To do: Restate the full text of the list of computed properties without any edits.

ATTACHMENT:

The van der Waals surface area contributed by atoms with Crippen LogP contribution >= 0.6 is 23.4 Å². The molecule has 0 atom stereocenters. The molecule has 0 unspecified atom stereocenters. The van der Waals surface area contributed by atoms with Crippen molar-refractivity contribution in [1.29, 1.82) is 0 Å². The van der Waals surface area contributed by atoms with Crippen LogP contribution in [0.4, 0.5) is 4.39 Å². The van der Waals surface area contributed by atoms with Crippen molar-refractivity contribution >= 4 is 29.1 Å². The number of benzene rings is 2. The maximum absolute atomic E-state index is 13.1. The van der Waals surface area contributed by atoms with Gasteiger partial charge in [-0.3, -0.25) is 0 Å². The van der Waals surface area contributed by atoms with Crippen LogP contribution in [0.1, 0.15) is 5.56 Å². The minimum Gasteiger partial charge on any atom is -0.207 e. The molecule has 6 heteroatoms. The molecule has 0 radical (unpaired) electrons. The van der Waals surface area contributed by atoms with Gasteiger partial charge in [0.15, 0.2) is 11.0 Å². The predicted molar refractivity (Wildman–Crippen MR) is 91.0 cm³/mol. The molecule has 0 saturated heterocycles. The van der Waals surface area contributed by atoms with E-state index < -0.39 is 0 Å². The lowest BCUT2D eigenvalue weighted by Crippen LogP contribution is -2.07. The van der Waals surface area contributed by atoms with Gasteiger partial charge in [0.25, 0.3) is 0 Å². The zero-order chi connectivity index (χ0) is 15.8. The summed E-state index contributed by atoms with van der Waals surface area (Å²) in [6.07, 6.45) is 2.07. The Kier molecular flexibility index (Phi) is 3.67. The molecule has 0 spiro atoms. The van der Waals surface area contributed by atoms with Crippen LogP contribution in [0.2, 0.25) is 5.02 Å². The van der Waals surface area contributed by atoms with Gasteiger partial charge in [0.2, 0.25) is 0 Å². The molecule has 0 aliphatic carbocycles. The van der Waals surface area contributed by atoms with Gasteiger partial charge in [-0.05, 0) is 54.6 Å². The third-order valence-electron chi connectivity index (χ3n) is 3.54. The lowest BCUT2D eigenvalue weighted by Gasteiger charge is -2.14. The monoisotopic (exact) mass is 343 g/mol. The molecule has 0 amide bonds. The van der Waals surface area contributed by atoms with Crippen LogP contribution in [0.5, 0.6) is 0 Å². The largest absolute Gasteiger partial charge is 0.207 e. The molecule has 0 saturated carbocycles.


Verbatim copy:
The van der Waals surface area contributed by atoms with Crippen LogP contribution >= 0.6 is 23.4 Å². The molecule has 0 atom stereocenters. The molecule has 0 unspecified atom stereocenters. The van der Waals surface area contributed by atoms with Crippen molar-refractivity contribution in [1.29, 1.82) is 0 Å². The van der Waals surface area contributed by atoms with Crippen LogP contribution in [0.4, 0.5) is 4.39 Å². The van der Waals surface area contributed by atoms with Crippen molar-refractivity contribution >= 4 is 29.1 Å². The number of benzene rings is 2. The maximum absolute atomic E-state index is 13.1. The van der Waals surface area contributed by atoms with Gasteiger partial charge in [-0.3, -0.25) is 0 Å². The van der Waals surface area contributed by atoms with Crippen LogP contribution in [0.1, 0.15) is 5.56 Å². The minimum Gasteiger partial charge on any atom is -0.207 e. The molecule has 6 heteroatoms. The molecule has 0 radical (unpaired) electrons. The van der Waals surface area contributed by atoms with Gasteiger partial charge in [0.15, 0.2) is 11.0 Å². The predicted molar refractivity (Wildman–Crippen MR) is 91.0 cm³/mol. The molecule has 0 saturated heterocycles. The van der Waals surface area contributed by atoms with E-state index < -0.39 is 0 Å². The lowest BCUT2D eigenvalue weighted by Crippen LogP contribution is -2.07. The van der Waals surface area contributed by atoms with Gasteiger partial charge in [0.25, 0.3) is 0 Å². The zero-order chi connectivity index (χ0) is 15.8. The summed E-state index contributed by atoms with van der Waals surface area (Å²) in [6.07, 6.45) is 2.07. The Kier molecular flexibility index (Phi) is 3.67. The molecule has 0 spiro atoms. The van der Waals surface area contributed by atoms with Crippen LogP contribution in [0.2, 0.25) is 5.02 Å². The van der Waals surface area contributed by atoms with Gasteiger partial charge in [0.2, 0.25) is 0 Å². The molecule has 0 aliphatic carbocycles. The van der Waals surface area contributed by atoms with Gasteiger partial charge in [-0.05, 0) is 54.6 Å². The third-order valence-electron chi connectivity index (χ3n) is 3.54. The lowest BCUT2D eigenvalue weighted by Gasteiger charge is -2.14. The monoisotopic (exact) mass is 343 g/mol. The molecule has 0 amide bonds. The van der Waals surface area contributed by atoms with Crippen LogP contribution in [0.5, 0.6) is 0 Å². The largest absolute Gasteiger partial charge is 0.207 e. The molecule has 0 saturated carbocycles.